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Lymphocyte function-associated antigen 1, also known as LFA-1 is found on all T-cells and also on B-cells, macrophages and neutrophils and is involved in recruitment to the site of infection. It binds to ICAM-1 on antigen-presenting cells and functions as an adhesion molecule. LFA-1 is the first to bind T-cells to antigen-presenting cells and initially binds weakly. A signal from the T-cell receptor and/or the cytokine receptor changes the conformation and prolongs the cell contact, allowing the T-cell to proliferate.

LFA-1 is part of the family of leukocyte integrins that are recognised by their common β-chains (CD18). LFA-1 also has a distinct α-chain (CD11a).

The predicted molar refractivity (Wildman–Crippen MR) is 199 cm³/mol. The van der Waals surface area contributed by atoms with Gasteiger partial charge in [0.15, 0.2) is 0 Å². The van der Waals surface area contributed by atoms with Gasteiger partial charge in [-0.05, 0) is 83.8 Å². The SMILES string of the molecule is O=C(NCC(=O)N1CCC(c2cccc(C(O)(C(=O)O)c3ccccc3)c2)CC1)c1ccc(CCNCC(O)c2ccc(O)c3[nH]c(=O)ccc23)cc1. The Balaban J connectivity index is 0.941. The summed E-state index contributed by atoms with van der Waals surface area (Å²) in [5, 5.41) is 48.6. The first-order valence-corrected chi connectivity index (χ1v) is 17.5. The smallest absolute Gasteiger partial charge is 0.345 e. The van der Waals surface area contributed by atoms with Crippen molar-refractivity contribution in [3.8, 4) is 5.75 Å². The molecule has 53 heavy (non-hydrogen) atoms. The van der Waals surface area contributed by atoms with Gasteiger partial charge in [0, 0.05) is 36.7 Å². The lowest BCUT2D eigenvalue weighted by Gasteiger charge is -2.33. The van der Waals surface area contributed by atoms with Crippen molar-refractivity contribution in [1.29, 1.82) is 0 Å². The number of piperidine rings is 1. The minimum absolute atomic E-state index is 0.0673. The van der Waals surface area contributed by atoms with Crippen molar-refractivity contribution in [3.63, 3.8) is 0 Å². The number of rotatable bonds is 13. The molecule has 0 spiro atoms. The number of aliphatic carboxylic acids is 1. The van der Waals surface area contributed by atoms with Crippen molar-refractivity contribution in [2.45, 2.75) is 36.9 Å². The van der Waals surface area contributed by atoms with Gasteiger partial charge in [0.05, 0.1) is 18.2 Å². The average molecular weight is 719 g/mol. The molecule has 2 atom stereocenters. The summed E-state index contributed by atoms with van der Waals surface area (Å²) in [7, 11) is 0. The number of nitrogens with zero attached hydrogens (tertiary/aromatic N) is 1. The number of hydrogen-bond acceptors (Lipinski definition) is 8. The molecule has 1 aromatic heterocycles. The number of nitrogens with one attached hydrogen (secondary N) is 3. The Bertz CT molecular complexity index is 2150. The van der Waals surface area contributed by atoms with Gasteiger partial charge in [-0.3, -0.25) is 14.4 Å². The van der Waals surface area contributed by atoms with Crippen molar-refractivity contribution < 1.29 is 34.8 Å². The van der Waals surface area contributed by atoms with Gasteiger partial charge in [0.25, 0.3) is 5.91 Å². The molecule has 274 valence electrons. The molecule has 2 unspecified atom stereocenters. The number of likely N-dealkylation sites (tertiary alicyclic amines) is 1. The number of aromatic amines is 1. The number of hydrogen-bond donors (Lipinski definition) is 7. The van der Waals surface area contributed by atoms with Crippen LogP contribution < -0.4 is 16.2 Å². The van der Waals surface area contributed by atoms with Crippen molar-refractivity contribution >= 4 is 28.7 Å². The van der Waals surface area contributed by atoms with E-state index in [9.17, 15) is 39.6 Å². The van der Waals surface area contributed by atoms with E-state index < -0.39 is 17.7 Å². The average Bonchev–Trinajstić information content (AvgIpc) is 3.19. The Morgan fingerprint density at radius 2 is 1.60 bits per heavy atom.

See also

Further reading

  • Janeway, Travers, Walport, Shlomchik, Immunobiology 6th ed. (2005) Garland Science:NY
  • Parham, Peter, The Immune System 3rd ed. (2009) Garland Science: London and New York

External links

  • MeSH LFA-1
  • Davignon D, Martz E, Reynolds T, Kürzinger K, Springer TA (1981). "Lymphocyte function-associated antigen 1 (LFA-1): a surface antigen distinct from Lyt-2,3 that participates in T lymphocyte-mediated killing". Proc. Natl. Acad. Sci. U.S.A. 78 (7): 4535–9. PMID 7027264.  
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